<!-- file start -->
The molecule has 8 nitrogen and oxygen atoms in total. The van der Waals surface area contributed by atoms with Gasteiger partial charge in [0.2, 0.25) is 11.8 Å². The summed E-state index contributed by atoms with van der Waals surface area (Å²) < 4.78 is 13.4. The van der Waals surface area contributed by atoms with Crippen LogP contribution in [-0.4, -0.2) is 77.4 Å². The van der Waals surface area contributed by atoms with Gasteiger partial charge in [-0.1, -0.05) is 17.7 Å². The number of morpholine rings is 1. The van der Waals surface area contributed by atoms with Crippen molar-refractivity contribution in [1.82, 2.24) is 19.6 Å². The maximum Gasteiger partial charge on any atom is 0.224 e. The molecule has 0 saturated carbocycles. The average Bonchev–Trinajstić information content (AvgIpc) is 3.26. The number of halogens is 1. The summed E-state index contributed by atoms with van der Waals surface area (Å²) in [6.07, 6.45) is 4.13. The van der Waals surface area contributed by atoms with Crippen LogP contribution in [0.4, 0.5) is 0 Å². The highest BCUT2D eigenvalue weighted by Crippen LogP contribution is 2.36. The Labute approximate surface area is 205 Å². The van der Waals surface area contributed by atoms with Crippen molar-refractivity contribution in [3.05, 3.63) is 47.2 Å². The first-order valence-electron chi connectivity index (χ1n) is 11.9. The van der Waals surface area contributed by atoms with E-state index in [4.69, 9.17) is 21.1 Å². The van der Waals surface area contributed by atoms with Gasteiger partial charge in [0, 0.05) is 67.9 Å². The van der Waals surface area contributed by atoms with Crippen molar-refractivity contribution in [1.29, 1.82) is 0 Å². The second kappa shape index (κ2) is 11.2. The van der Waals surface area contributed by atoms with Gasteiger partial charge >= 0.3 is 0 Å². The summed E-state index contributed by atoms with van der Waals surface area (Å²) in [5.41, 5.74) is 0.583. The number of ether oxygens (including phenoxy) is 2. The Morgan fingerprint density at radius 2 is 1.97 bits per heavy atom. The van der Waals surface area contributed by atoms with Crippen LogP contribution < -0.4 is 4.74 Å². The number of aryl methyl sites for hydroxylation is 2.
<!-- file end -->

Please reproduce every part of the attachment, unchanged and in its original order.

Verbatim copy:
The molecule has 8 nitrogen and oxygen atoms in total. The van der Waals surface area contributed by atoms with Gasteiger partial charge in [0.2, 0.25) is 11.8 Å². The summed E-state index contributed by atoms with van der Waals surface area (Å²) < 4.78 is 13.4. The van der Waals surface area contributed by atoms with Crippen LogP contribution in [-0.4, -0.2) is 77.4 Å². The van der Waals surface area contributed by atoms with Gasteiger partial charge in [-0.1, -0.05) is 17.7 Å². The number of morpholine rings is 1. The van der Waals surface area contributed by atoms with Crippen molar-refractivity contribution in [1.82, 2.24) is 19.6 Å². The maximum Gasteiger partial charge on any atom is 0.224 e. The molecule has 0 saturated carbocycles. The average Bonchev–Trinajstić information content (AvgIpc) is 3.26. The number of halogens is 1. The summed E-state index contributed by atoms with van der Waals surface area (Å²) in [6.07, 6.45) is 4.13. The van der Waals surface area contributed by atoms with Crippen LogP contribution in [0.4, 0.5) is 0 Å². The highest BCUT2D eigenvalue weighted by Crippen LogP contribution is 2.36. The Labute approximate surface area is 205 Å². The van der Waals surface area contributed by atoms with Crippen molar-refractivity contribution in [3.05, 3.63) is 47.2 Å². The first-order valence-electron chi connectivity index (χ1n) is 11.9. The van der Waals surface area contributed by atoms with E-state index in [4.69, 9.17) is 21.1 Å². The van der Waals surface area contributed by atoms with Gasteiger partial charge in [0, 0.05) is 67.9 Å². The van der Waals surface area contributed by atoms with Crippen molar-refractivity contribution in [1.29, 1.82) is 0 Å². The second kappa shape index (κ2) is 11.2. The van der Waals surface area contributed by atoms with Gasteiger partial charge >= 0.3 is 0 Å². The summed E-state index contributed by atoms with van der Waals surface area (Å²) in [5.41, 5.74) is 0.583. The number of ether oxygens (including phenoxy) is 2. The Morgan fingerprint density at radius 2 is 1.97 bits per heavy atom. The van der Waals surface area contributed by atoms with Crippen LogP contribution < -0.4 is 4.74 Å². The number of aryl methyl sites for hydroxylation is 2.